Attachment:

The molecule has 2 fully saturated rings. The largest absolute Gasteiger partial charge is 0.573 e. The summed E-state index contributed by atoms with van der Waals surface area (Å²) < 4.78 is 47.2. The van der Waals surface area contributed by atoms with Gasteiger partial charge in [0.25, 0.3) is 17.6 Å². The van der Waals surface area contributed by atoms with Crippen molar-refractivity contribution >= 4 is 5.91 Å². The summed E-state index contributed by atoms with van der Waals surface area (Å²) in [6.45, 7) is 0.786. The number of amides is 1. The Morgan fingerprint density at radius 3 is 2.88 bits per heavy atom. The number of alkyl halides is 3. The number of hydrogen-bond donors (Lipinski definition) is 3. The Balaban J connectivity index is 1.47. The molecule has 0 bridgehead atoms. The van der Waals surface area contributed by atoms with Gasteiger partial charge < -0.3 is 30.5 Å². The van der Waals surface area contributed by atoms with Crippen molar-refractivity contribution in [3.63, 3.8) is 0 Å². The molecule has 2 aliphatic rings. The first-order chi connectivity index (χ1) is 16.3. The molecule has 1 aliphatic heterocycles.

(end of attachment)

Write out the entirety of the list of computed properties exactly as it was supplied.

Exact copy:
The molecule has 2 fully saturated rings. The largest absolute Gasteiger partial charge is 0.573 e. The summed E-state index contributed by atoms with van der Waals surface area (Å²) < 4.78 is 47.2. The van der Waals surface area contributed by atoms with Gasteiger partial charge in [0.25, 0.3) is 17.6 Å². The van der Waals surface area contributed by atoms with Crippen molar-refractivity contribution >= 4 is 5.91 Å². The summed E-state index contributed by atoms with van der Waals surface area (Å²) in [6.45, 7) is 0.786. The number of amides is 1. The Morgan fingerprint density at radius 3 is 2.88 bits per heavy atom. The number of alkyl halides is 3. The number of hydrogen-bond donors (Lipinski definition) is 3. The Balaban J connectivity index is 1.47. The molecule has 0 bridgehead atoms. The van der Waals surface area contributed by atoms with Gasteiger partial charge < -0.3 is 30.5 Å². The van der Waals surface area contributed by atoms with Crippen molar-refractivity contribution in [3.63, 3.8) is 0 Å². The molecule has 2 aliphatic rings. The first-order chi connectivity index (χ1) is 16.3. The molecule has 1 aliphatic heterocycles.